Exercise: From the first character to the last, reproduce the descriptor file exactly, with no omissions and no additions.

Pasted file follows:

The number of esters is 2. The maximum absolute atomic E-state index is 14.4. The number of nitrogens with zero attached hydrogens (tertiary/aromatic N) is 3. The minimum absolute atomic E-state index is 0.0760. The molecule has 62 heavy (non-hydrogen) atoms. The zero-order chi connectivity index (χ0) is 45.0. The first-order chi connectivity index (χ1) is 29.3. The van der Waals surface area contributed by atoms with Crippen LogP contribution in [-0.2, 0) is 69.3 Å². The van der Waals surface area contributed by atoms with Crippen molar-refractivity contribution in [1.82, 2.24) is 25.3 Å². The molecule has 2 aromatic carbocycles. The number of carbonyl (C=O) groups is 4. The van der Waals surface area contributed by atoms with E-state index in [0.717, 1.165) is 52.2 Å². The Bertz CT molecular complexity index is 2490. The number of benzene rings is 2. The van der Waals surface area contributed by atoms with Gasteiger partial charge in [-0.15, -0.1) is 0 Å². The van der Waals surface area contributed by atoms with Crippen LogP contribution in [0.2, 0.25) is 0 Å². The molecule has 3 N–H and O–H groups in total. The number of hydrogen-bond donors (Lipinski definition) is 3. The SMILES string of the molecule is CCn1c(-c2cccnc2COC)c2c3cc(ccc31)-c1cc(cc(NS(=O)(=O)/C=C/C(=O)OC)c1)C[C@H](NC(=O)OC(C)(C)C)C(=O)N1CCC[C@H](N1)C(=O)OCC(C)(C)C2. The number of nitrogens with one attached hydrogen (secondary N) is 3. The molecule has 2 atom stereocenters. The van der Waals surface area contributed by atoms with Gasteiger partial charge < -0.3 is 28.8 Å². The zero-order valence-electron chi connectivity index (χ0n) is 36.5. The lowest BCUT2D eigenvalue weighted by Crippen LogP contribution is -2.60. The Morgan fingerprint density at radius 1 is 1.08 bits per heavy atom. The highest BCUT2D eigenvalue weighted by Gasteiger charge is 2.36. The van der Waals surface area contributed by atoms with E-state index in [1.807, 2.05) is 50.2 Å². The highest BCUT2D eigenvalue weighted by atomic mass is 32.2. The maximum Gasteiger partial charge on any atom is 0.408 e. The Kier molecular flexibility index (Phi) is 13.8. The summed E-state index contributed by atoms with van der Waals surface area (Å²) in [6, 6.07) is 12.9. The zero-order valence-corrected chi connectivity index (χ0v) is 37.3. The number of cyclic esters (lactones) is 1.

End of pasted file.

The number of esters is 2. The maximum absolute atomic E-state index is 14.4. The number of nitrogens with zero attached hydrogens (tertiary/aromatic N) is 3. The minimum absolute atomic E-state index is 0.0760. The molecule has 62 heavy (non-hydrogen) atoms. The zero-order chi connectivity index (χ0) is 45.0. The first-order chi connectivity index (χ1) is 29.3. The van der Waals surface area contributed by atoms with Crippen LogP contribution in [-0.2, 0) is 69.3 Å². The van der Waals surface area contributed by atoms with Crippen molar-refractivity contribution in [1.82, 2.24) is 25.3 Å². The molecule has 2 aromatic carbocycles. The number of carbonyl (C=O) groups is 4. The van der Waals surface area contributed by atoms with E-state index in [0.717, 1.165) is 52.2 Å². The Bertz CT molecular complexity index is 2490. The number of benzene rings is 2. The van der Waals surface area contributed by atoms with Gasteiger partial charge in [-0.15, -0.1) is 0 Å². The van der Waals surface area contributed by atoms with Crippen LogP contribution in [0.2, 0.25) is 0 Å². The molecule has 3 N–H and O–H groups in total. The number of hydrogen-bond donors (Lipinski definition) is 3. The SMILES string of the molecule is CCn1c(-c2cccnc2COC)c2c3cc(ccc31)-c1cc(cc(NS(=O)(=O)/C=C/C(=O)OC)c1)C[C@H](NC(=O)OC(C)(C)C)C(=O)N1CCC[C@H](N1)C(=O)OCC(C)(C)C2. The number of nitrogens with one attached hydrogen (secondary N) is 3. The molecule has 2 atom stereocenters. The van der Waals surface area contributed by atoms with Gasteiger partial charge < -0.3 is 28.8 Å². The zero-order valence-electron chi connectivity index (χ0n) is 36.5. The lowest BCUT2D eigenvalue weighted by Crippen LogP contribution is -2.60. The Morgan fingerprint density at radius 1 is 1.08 bits per heavy atom. The highest BCUT2D eigenvalue weighted by Gasteiger charge is 2.36. The van der Waals surface area contributed by atoms with E-state index in [1.807, 2.05) is 50.2 Å². The highest BCUT2D eigenvalue weighted by atomic mass is 32.2. The maximum Gasteiger partial charge on any atom is 0.408 e. The Kier molecular flexibility index (Phi) is 13.8. The summed E-state index contributed by atoms with van der Waals surface area (Å²) in [6, 6.07) is 12.9. The zero-order valence-corrected chi connectivity index (χ0v) is 37.3. The number of cyclic esters (lactones) is 1.